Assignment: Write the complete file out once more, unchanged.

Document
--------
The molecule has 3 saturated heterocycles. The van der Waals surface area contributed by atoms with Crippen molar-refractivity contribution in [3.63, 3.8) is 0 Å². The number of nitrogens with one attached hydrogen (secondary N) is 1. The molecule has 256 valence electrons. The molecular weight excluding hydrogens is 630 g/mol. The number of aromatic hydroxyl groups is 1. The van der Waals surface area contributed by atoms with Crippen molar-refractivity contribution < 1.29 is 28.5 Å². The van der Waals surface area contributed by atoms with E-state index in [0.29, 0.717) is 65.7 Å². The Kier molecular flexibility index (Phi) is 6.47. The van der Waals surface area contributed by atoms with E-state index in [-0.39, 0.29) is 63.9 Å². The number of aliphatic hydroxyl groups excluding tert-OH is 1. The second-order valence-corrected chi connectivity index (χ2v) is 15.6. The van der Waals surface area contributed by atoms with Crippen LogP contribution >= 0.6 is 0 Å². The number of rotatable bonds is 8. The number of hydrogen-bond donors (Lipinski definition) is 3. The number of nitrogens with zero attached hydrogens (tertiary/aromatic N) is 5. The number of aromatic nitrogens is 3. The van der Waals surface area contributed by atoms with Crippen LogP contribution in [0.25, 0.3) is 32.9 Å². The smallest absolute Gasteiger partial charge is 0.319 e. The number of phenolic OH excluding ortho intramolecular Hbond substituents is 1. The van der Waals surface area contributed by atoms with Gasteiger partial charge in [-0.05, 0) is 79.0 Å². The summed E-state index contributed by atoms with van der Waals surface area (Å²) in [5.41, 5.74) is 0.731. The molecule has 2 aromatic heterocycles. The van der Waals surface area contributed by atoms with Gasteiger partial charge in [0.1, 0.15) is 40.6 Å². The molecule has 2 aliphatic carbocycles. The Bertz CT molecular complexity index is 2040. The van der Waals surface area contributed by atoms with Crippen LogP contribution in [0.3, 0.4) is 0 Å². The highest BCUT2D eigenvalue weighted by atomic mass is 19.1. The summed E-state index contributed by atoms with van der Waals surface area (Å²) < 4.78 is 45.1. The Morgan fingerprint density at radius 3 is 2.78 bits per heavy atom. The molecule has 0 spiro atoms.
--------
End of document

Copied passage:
The molecule has 3 saturated heterocycles. The van der Waals surface area contributed by atoms with Crippen molar-refractivity contribution in [3.63, 3.8) is 0 Å². The number of nitrogens with one attached hydrogen (secondary N) is 1. The molecule has 256 valence electrons. The molecular weight excluding hydrogens is 630 g/mol. The number of aromatic hydroxyl groups is 1. The van der Waals surface area contributed by atoms with Crippen molar-refractivity contribution < 1.29 is 28.5 Å². The van der Waals surface area contributed by atoms with E-state index in [0.29, 0.717) is 65.7 Å². The Kier molecular flexibility index (Phi) is 6.47. The van der Waals surface area contributed by atoms with E-state index in [-0.39, 0.29) is 63.9 Å². The number of aliphatic hydroxyl groups excluding tert-OH is 1. The second-order valence-corrected chi connectivity index (χ2v) is 15.6. The van der Waals surface area contributed by atoms with Crippen LogP contribution >= 0.6 is 0 Å². The number of rotatable bonds is 8. The number of hydrogen-bond donors (Lipinski definition) is 3. The number of nitrogens with zero attached hydrogens (tertiary/aromatic N) is 5. The number of aromatic nitrogens is 3. The van der Waals surface area contributed by atoms with Crippen LogP contribution in [0.25, 0.3) is 32.9 Å². The smallest absolute Gasteiger partial charge is 0.319 e. The number of phenolic OH excluding ortho intramolecular Hbond substituents is 1. The van der Waals surface area contributed by atoms with Gasteiger partial charge in [-0.05, 0) is 79.0 Å². The summed E-state index contributed by atoms with van der Waals surface area (Å²) in [5.41, 5.74) is 0.731. The molecule has 2 aromatic heterocycles. The van der Waals surface area contributed by atoms with Gasteiger partial charge in [0.1, 0.15) is 40.6 Å². The molecule has 2 aliphatic carbocycles. The Bertz CT molecular complexity index is 2040. The van der Waals surface area contributed by atoms with Crippen LogP contribution in [0.3, 0.4) is 0 Å². The highest BCUT2D eigenvalue weighted by atomic mass is 19.1. The summed E-state index contributed by atoms with van der Waals surface area (Å²) < 4.78 is 45.1. The Morgan fingerprint density at radius 3 is 2.78 bits per heavy atom. The molecule has 0 spiro atoms.